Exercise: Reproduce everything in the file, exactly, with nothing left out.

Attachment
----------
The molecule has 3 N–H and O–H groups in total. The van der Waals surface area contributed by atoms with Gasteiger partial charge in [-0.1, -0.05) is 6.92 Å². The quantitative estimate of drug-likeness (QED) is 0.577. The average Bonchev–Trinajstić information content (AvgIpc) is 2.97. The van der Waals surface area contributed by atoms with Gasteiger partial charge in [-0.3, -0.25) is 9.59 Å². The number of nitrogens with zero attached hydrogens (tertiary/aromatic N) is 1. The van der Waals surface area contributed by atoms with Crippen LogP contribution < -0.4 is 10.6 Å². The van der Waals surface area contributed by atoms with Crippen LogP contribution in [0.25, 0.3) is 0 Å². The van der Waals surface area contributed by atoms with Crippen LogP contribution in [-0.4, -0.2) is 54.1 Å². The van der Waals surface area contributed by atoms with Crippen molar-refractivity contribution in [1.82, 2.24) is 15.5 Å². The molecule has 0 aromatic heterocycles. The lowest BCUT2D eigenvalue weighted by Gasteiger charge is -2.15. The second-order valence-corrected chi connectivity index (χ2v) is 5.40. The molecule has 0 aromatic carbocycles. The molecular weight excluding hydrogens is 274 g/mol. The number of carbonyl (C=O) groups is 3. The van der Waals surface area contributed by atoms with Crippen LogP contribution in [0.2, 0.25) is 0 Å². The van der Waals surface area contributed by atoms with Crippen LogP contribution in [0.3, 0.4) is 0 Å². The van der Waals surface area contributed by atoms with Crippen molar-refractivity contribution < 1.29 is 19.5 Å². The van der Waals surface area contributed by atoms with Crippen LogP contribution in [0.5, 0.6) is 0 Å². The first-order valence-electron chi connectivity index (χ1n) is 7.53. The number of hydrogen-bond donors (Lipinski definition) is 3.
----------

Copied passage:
The molecule has 3 N–H and O–H groups in total. The van der Waals surface area contributed by atoms with Gasteiger partial charge in [-0.1, -0.05) is 6.92 Å². The quantitative estimate of drug-likeness (QED) is 0.577. The average Bonchev–Trinajstić information content (AvgIpc) is 2.97. The van der Waals surface area contributed by atoms with Gasteiger partial charge in [-0.3, -0.25) is 9.59 Å². The number of nitrogens with zero attached hydrogens (tertiary/aromatic N) is 1. The van der Waals surface area contributed by atoms with Crippen LogP contribution < -0.4 is 10.6 Å². The van der Waals surface area contributed by atoms with Crippen LogP contribution in [0.25, 0.3) is 0 Å². The van der Waals surface area contributed by atoms with Crippen LogP contribution in [-0.4, -0.2) is 54.1 Å². The van der Waals surface area contributed by atoms with Crippen molar-refractivity contribution in [1.82, 2.24) is 15.5 Å². The molecule has 0 aromatic heterocycles. The lowest BCUT2D eigenvalue weighted by Gasteiger charge is -2.15. The second-order valence-corrected chi connectivity index (χ2v) is 5.40. The molecule has 0 aromatic carbocycles. The molecular weight excluding hydrogens is 274 g/mol. The number of carbonyl (C=O) groups is 3. The van der Waals surface area contributed by atoms with Crippen LogP contribution in [0.2, 0.25) is 0 Å². The van der Waals surface area contributed by atoms with Crippen LogP contribution in [0.3, 0.4) is 0 Å². The van der Waals surface area contributed by atoms with Crippen molar-refractivity contribution < 1.29 is 19.5 Å². The van der Waals surface area contributed by atoms with Crippen LogP contribution in [0.5, 0.6) is 0 Å². The first-order valence-electron chi connectivity index (χ1n) is 7.53. The number of hydrogen-bond donors (Lipinski definition) is 3.